will be short answer, naming compounds, drawing structures, mathematical problems, synthesis, and
predicting products. Some of the questions may incorporate two or three concepts. All of chemistry is
cumulative, organic chemistry is no exception. Therefore, exams, including the final, will be
comprehensive. The student averaging 96 % from Exams (1, 2, and 3) and quizzes and
assignments will be awarded by exempting from taking the final. An automatic 100% will be
given for the final exam score.
METHOD OF EVALUATION: I do not use a curve for the class grades; rather, a straight percentage is
used to determine your grade.
100-90% A 89-80% B
79-65% C
64-55% D
MAKE-UP POLICY: Make-up exams for excused absences will be given as determined by instructor.
Other assignments will not be accepted late.
ATTENDANCE POLICY: It is highly recommended that you attend class every day. Promptness is
ACADEMIC HONESTY POLICY: Any student found cheating will be subject to the penalties as stated
in the Student Code of Conduct handbook; including but not limited to a score of zero on exam,
expulsion from the class or expulsion from the University.
SEMESTER WITHDRAWALS: The last day to withdraw from the class with a “W” is March 28, 2011.
Please consult with instructor about drops
ACADEMIC DISABILITIES POLICY: If you have a documented disability that requires assistance, you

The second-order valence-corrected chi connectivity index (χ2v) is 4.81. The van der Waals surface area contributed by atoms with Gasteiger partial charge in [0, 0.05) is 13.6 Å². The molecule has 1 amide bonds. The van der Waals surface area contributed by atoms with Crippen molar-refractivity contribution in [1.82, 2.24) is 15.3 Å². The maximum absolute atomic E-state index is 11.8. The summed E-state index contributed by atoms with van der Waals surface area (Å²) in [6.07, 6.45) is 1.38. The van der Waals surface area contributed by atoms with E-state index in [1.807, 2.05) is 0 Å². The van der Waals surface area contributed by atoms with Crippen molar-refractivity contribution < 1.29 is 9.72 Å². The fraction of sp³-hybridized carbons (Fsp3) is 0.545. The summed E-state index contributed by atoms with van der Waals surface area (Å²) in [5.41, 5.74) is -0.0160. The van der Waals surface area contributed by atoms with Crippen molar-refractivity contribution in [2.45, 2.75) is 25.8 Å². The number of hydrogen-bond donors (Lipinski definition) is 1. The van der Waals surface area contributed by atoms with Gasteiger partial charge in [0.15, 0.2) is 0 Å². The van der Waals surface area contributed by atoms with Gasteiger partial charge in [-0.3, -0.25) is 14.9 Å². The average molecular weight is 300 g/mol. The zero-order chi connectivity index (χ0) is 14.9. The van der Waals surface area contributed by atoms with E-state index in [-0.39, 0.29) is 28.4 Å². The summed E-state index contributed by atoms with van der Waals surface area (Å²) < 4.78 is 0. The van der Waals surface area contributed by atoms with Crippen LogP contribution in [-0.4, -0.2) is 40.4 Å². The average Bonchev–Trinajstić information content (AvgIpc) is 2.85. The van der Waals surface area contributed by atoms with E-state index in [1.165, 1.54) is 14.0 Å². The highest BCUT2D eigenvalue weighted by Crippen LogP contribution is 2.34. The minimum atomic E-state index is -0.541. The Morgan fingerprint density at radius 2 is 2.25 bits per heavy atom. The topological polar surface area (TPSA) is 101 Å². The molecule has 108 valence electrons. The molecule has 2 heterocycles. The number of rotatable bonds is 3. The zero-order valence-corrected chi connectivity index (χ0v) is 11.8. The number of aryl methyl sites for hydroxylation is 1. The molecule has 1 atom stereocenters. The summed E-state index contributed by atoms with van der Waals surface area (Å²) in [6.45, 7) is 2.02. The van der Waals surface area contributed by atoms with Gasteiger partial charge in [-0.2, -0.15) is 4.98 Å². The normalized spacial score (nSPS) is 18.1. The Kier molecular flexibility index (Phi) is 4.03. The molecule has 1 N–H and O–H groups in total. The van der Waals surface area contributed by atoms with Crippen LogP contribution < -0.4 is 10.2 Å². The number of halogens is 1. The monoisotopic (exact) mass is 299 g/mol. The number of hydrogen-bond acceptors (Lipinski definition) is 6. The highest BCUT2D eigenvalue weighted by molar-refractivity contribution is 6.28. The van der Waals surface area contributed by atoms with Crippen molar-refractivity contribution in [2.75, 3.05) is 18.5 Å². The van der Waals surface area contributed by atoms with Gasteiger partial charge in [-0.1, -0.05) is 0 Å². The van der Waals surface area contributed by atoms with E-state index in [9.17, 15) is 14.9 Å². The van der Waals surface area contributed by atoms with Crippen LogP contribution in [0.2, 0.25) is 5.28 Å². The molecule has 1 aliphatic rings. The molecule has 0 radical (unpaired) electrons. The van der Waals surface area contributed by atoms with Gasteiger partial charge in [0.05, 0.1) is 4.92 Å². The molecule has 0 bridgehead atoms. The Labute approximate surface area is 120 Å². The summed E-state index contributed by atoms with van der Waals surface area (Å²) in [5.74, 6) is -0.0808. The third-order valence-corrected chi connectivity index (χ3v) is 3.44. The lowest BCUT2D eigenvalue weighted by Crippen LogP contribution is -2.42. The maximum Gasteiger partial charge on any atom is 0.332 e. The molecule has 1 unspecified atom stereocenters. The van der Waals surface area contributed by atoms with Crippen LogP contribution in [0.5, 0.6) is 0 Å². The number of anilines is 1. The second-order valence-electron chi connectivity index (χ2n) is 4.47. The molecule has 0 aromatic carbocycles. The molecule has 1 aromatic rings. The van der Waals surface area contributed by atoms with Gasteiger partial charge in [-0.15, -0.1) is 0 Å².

will need to register with the Office of Disability Services for coordination of your academic
accommodations. The Office of Disability Services is located in Peltier Hall, Room 100-A. The
phone number is (985) 448-4430 (TDD 449-7002).
CLASS DISRUPTIONS: Are not tolerated. The use of cell phones, pager and/or any other electronic
personal devise in class is prohibited. Any infractions will result in the dismissal from class.
ACADEMIC GRIEVANCES: The proper procedure for filing grade appeals or grievances related to
academic matters is listed in Section 5 of the Code of Student Conduct and at the following link:
In order to make continued learning possible following an extreme emergency, students are responsible
reading regular emergency notifications on the NSU website;
knowing how to use and access Blackboard (or university designated electronic delivery
being familiar with emergency guidelines;
evacuating textbooks and other course materials;
knowing their Blackboard (or designated system) student login and password;
contacting faculty regarding their intentions for completing the course.
Faculty are responsible for:
their development in the use of the Blackboard (or designated) software;
having a plan for continuing their courses using only Blackboard and email;
continuing their course in whatever way suits the completion of the course best, and being
creative in the continuation of these courses;
making adjustments or compensations to a student’s progress in special programs with labs,
clinical sequences or the like only in the immediate semester following the emergency.
Note: This is not a binding contract. This syllabus is subject to change throughout the course.